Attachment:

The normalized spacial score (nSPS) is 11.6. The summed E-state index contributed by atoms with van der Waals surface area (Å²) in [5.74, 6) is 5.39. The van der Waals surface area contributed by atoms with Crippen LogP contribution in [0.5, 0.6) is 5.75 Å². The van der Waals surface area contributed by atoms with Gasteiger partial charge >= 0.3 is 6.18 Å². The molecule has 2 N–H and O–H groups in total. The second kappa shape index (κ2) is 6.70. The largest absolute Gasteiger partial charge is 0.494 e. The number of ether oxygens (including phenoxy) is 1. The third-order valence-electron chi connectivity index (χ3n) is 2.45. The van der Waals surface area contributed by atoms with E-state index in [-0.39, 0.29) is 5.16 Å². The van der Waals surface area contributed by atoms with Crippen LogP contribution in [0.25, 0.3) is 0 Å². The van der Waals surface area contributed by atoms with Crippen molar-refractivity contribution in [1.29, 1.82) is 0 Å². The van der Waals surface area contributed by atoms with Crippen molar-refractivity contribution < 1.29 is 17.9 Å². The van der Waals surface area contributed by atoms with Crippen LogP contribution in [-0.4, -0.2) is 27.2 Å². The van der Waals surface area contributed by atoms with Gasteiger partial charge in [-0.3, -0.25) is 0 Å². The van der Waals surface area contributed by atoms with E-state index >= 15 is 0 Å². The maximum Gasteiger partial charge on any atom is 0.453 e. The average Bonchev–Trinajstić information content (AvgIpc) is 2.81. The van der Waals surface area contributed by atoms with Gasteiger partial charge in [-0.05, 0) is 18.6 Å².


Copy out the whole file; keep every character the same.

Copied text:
The normalized spacial score (nSPS) is 11.6. The summed E-state index contributed by atoms with van der Waals surface area (Å²) in [5.74, 6) is 5.39. The van der Waals surface area contributed by atoms with Crippen LogP contribution in [0.5, 0.6) is 5.75 Å². The van der Waals surface area contributed by atoms with Gasteiger partial charge >= 0.3 is 6.18 Å². The molecule has 2 N–H and O–H groups in total. The second kappa shape index (κ2) is 6.70. The largest absolute Gasteiger partial charge is 0.494 e. The number of ether oxygens (including phenoxy) is 1. The third-order valence-electron chi connectivity index (χ3n) is 2.45. The van der Waals surface area contributed by atoms with E-state index in [-0.39, 0.29) is 5.16 Å². The van der Waals surface area contributed by atoms with Crippen LogP contribution in [0.25, 0.3) is 0 Å². The van der Waals surface area contributed by atoms with Crippen molar-refractivity contribution in [1.29, 1.82) is 0 Å². The van der Waals surface area contributed by atoms with Crippen molar-refractivity contribution < 1.29 is 17.9 Å². The van der Waals surface area contributed by atoms with Crippen LogP contribution in [-0.4, -0.2) is 27.2 Å². The van der Waals surface area contributed by atoms with Gasteiger partial charge in [-0.3, -0.25) is 0 Å². The van der Waals surface area contributed by atoms with E-state index >= 15 is 0 Å². The maximum Gasteiger partial charge on any atom is 0.453 e. The average Bonchev–Trinajstić information content (AvgIpc) is 2.81. The van der Waals surface area contributed by atoms with Gasteiger partial charge in [-0.05, 0) is 18.6 Å².